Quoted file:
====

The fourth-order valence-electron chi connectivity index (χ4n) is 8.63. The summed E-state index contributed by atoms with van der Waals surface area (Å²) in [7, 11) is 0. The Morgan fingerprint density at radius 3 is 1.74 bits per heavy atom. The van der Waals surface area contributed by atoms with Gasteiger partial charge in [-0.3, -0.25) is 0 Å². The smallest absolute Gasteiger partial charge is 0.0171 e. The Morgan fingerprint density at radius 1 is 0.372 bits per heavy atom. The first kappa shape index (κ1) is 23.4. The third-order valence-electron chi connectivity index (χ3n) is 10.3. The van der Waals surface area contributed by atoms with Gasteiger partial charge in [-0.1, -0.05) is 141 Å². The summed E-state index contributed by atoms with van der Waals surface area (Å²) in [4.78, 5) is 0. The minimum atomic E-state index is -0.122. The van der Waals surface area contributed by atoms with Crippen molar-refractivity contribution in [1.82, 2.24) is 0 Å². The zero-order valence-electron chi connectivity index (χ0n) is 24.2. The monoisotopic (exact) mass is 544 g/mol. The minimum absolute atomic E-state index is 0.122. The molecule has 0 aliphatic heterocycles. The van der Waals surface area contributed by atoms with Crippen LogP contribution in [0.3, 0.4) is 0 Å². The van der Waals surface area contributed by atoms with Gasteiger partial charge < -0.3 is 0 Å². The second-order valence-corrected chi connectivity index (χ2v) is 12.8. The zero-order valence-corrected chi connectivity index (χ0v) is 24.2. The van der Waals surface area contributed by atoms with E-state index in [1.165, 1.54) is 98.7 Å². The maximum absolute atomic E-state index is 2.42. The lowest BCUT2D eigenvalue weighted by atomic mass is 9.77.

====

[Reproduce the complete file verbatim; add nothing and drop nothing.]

The fourth-order valence-electron chi connectivity index (χ4n) is 8.63. The summed E-state index contributed by atoms with van der Waals surface area (Å²) in [7, 11) is 0. The Morgan fingerprint density at radius 3 is 1.74 bits per heavy atom. The van der Waals surface area contributed by atoms with Gasteiger partial charge in [-0.3, -0.25) is 0 Å². The smallest absolute Gasteiger partial charge is 0.0171 e. The Morgan fingerprint density at radius 1 is 0.372 bits per heavy atom. The first kappa shape index (κ1) is 23.4. The third-order valence-electron chi connectivity index (χ3n) is 10.3. The van der Waals surface area contributed by atoms with Gasteiger partial charge in [-0.1, -0.05) is 141 Å². The summed E-state index contributed by atoms with van der Waals surface area (Å²) in [4.78, 5) is 0. The minimum atomic E-state index is -0.122. The van der Waals surface area contributed by atoms with Crippen molar-refractivity contribution in [1.82, 2.24) is 0 Å². The zero-order valence-electron chi connectivity index (χ0n) is 24.2. The monoisotopic (exact) mass is 544 g/mol. The minimum absolute atomic E-state index is 0.122. The molecule has 0 aliphatic heterocycles. The van der Waals surface area contributed by atoms with Crippen LogP contribution in [0.3, 0.4) is 0 Å². The van der Waals surface area contributed by atoms with Gasteiger partial charge < -0.3 is 0 Å². The second-order valence-corrected chi connectivity index (χ2v) is 12.8. The zero-order valence-corrected chi connectivity index (χ0v) is 24.2. The van der Waals surface area contributed by atoms with E-state index in [1.165, 1.54) is 98.7 Å². The maximum absolute atomic E-state index is 2.42. The lowest BCUT2D eigenvalue weighted by atomic mass is 9.77.